Microsoft has agreed to buy Nokia's struggling handset division for €5.44bn (£4.6bn), a risky roll of the dice by the American software giant as it plays catch-up in the market for mobile devices that is dominated by arch rivals Apple and Samsung.
Along with the Finnish business, the US-based company will also re-acquire the services of Nokia's chief executive Stephen Elop, a former Microsoft employee who, since taking over Nokia in 2010, has struggled to revive the mobile-phone firm's fortunes. Among his key moves was forging a deal with Microsoft in 2011, under which Nokia adopted the American company's software as its primary platform, a strategy that did little to dent the advance of Apple, Samsung or Google and its Android mobile operating system.
Shares in Nokia, which still has a successful telecom networks and equipment business, surged by 34 per cent on news of the deal. But in a sign of the nervousness on Wall Street about Microsoft's ability to first, turn around the business, and second, use it to catch up in the mobile market, the software company's shares fell by as much as 6 per cent in the afternoon, wiping $15bn off its market value. The stock eventually closed down around 4.5 per cent.
The deal will see Microsoft pay €3.79bn for the business and €1.65bn to license Nokia's valuable patents for 10 years. Around 32,000 Nokia employees will join Microsoft.
The decision by the Finnish firm, once the market leader in mobile phones, to sell illustrates the dramatically changing fortunes of an industry now dominated by Samsung and Apple.
Nokia had just under 40 per cent of the worldwide market share in mobile phone sales as recently as 2008. That has now slumped to just 14 per cent, according to the research firm Gartner. Sales of smartphones have been worse, as Nokia has a derisory 3.1 per cent of the market, meaning it has sunk to ninth in the world.
Lee Simpson, a telecoms analyst at Jefferies, said Nokia's recent troubled history meant Microsoft was "the only possible buyer of this division, although it never appeared clear to us that this was a deal that had to happen".
Sales of the Microsoft Surface tablet, a belated rival to the iPad, have been weak and the Windows system has only 3 per cent market share in phones, compared with Google's Android with 79 per cent and Apple's iOS with 14 per cent.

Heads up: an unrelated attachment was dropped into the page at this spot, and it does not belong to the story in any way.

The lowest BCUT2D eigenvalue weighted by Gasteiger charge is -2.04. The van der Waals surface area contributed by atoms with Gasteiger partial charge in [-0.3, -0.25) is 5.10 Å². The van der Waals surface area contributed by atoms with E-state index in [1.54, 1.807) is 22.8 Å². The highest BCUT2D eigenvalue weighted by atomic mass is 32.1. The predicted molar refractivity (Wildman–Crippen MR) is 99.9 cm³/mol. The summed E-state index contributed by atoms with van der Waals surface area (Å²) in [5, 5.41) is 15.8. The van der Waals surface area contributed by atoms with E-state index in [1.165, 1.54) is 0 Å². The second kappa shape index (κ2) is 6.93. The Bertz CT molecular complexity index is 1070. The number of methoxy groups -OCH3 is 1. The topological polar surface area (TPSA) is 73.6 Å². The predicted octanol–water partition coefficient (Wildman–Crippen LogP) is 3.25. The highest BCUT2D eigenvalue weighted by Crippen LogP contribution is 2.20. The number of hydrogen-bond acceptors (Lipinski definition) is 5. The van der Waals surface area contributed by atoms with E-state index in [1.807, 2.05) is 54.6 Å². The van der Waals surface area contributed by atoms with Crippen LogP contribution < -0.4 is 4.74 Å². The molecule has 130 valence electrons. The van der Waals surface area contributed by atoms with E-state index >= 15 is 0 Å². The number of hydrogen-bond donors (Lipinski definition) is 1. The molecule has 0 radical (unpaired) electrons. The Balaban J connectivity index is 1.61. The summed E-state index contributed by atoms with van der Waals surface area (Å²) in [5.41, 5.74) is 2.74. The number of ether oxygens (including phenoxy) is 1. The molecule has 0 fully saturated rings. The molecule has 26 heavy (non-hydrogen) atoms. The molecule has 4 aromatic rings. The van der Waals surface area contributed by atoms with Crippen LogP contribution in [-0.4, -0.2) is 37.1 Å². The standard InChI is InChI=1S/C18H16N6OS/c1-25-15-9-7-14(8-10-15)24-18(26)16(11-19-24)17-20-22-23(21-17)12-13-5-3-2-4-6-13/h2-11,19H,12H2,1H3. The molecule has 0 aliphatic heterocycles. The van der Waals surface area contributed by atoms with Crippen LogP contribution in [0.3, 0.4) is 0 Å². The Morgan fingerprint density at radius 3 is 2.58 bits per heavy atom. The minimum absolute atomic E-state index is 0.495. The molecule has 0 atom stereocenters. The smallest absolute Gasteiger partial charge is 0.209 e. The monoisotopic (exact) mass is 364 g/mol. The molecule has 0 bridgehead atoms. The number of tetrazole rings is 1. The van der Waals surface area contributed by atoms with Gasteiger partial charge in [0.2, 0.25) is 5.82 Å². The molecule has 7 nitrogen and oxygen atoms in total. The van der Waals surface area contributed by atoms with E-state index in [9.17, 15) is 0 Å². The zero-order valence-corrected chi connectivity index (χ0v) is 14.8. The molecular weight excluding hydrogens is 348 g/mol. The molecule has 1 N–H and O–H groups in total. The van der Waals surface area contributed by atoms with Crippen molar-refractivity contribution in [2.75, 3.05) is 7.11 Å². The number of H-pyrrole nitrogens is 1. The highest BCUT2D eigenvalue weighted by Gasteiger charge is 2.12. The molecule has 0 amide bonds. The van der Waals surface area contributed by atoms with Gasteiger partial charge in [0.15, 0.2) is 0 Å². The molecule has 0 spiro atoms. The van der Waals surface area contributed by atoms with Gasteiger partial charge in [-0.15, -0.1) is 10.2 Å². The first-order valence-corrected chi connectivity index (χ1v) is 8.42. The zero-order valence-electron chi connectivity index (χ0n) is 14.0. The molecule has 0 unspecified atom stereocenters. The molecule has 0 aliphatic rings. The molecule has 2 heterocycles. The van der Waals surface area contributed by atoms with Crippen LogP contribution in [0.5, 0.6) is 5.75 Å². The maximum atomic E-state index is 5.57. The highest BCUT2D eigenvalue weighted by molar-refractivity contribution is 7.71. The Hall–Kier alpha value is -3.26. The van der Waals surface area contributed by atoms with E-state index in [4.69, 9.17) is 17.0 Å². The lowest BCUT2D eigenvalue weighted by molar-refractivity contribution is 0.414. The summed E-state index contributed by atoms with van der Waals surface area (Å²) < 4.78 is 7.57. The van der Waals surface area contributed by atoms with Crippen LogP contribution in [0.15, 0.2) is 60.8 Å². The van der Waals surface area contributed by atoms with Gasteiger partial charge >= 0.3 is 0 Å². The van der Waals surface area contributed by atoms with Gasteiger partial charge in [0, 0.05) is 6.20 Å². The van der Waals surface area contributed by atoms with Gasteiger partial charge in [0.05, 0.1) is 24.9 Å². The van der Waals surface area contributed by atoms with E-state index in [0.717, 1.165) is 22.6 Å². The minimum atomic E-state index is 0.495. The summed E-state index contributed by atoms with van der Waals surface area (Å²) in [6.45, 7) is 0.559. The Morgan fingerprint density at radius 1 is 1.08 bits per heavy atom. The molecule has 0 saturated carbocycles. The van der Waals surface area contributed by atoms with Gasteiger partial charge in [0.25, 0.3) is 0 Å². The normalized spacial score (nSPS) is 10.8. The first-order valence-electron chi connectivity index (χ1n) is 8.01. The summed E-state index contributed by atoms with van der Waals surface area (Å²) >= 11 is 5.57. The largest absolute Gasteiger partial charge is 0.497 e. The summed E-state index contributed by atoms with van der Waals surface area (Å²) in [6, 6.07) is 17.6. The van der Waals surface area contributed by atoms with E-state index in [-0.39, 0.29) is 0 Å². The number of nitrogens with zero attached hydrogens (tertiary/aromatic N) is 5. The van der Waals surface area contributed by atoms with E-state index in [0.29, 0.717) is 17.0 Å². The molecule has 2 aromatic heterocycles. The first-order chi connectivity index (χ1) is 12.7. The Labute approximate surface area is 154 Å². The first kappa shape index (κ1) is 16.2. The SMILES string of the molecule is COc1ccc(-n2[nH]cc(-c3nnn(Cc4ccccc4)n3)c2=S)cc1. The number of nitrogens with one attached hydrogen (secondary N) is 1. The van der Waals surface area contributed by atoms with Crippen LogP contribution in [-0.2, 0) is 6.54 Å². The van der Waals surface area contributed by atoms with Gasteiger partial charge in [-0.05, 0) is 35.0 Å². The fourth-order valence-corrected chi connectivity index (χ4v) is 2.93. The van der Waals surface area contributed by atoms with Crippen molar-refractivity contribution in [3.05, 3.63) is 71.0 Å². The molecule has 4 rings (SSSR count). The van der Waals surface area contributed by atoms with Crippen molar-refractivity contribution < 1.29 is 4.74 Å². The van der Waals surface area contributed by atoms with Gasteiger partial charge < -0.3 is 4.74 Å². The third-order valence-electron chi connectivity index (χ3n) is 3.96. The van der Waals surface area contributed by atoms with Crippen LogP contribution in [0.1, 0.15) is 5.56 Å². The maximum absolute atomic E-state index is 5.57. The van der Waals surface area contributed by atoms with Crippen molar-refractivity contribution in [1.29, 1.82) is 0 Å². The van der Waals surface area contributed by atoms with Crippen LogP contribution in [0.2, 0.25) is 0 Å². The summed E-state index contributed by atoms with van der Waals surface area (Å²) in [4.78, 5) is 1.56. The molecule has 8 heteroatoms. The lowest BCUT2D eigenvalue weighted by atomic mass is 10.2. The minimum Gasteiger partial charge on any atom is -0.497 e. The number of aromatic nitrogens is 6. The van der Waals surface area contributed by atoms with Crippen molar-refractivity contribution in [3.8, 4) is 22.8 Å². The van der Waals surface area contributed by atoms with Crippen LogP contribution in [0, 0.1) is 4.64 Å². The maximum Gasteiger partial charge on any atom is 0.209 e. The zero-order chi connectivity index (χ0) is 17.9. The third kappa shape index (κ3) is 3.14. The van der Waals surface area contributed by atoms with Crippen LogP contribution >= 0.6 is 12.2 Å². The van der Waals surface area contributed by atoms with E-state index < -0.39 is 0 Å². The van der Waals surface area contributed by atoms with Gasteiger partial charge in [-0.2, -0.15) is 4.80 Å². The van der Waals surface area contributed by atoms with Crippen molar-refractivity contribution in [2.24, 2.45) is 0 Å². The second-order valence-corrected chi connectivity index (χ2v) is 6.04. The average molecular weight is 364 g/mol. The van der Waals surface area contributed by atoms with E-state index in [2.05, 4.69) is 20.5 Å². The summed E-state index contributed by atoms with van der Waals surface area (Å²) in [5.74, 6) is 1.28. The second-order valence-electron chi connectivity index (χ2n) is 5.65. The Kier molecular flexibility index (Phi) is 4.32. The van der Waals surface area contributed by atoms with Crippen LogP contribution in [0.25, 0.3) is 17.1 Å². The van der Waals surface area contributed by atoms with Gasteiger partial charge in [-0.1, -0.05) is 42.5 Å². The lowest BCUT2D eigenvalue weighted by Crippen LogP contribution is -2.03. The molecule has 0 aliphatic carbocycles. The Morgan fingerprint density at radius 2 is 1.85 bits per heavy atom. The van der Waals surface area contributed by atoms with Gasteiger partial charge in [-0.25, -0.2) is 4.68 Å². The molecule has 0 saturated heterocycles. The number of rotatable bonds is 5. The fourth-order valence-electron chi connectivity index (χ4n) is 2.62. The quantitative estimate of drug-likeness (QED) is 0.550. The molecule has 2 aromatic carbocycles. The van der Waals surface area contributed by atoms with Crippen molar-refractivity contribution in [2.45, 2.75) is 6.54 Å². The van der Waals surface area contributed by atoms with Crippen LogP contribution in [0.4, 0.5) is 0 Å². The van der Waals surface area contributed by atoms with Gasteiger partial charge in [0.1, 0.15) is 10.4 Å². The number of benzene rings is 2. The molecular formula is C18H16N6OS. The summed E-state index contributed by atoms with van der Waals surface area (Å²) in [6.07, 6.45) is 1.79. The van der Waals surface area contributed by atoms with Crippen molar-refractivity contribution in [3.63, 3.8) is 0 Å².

But in one sign of optimism, Windows' market share overtook another troubled mobile rival, BlackBerry, earlier this year – something that was helped in part by Nokia using Windows on its phones. Moreover, despite Nokia's woes, it still remains a major presence in more basic, so-called "feature" phones – particularly in emerging markets such as Africa.
Emotions mixed in Finland as an era ends
Nokia was named after Nokianvirta, the Finnish river, where the business first began as a paper mill in the 1800s. And while it might have evolved since – switching from making paper to rubber boots and car tyres, generating electricity and even making TVs – it has always remained intertwined with its home nation.
Nokia once accounted for almost a quarter of the country's corporate tax revenues, and employed 24,600 people. So yesterday's Microsoft deal sparked a national debate.
"For a lot of us Finns including myself, Nokia phones are part of what we grew up with," Alex Stubb, Finland's EU and trade minister, said on Twitter. "Many first reactions to the deal will be emotional."
Columnists had condemned the fact that a former Microsoft boss had taken the reins at Nokia, axed tens of thousands of staff, and then delivered it into Microsoft's hands.
"I have mixed feelings, because I'm a Finn," said Juha Varis of fund manager Danske Capital, an investor in Nokia. "As a Finnish person, I cannot like this deal. The whole business for €5bn – that's peanuts compared to its history. On the other hand, it was maybe the last opportunity to sell it. "
Ilkka Paananen, of gaming firm Supercell, tweeted: "Finland needed this. Now let's all wake up and get to work."
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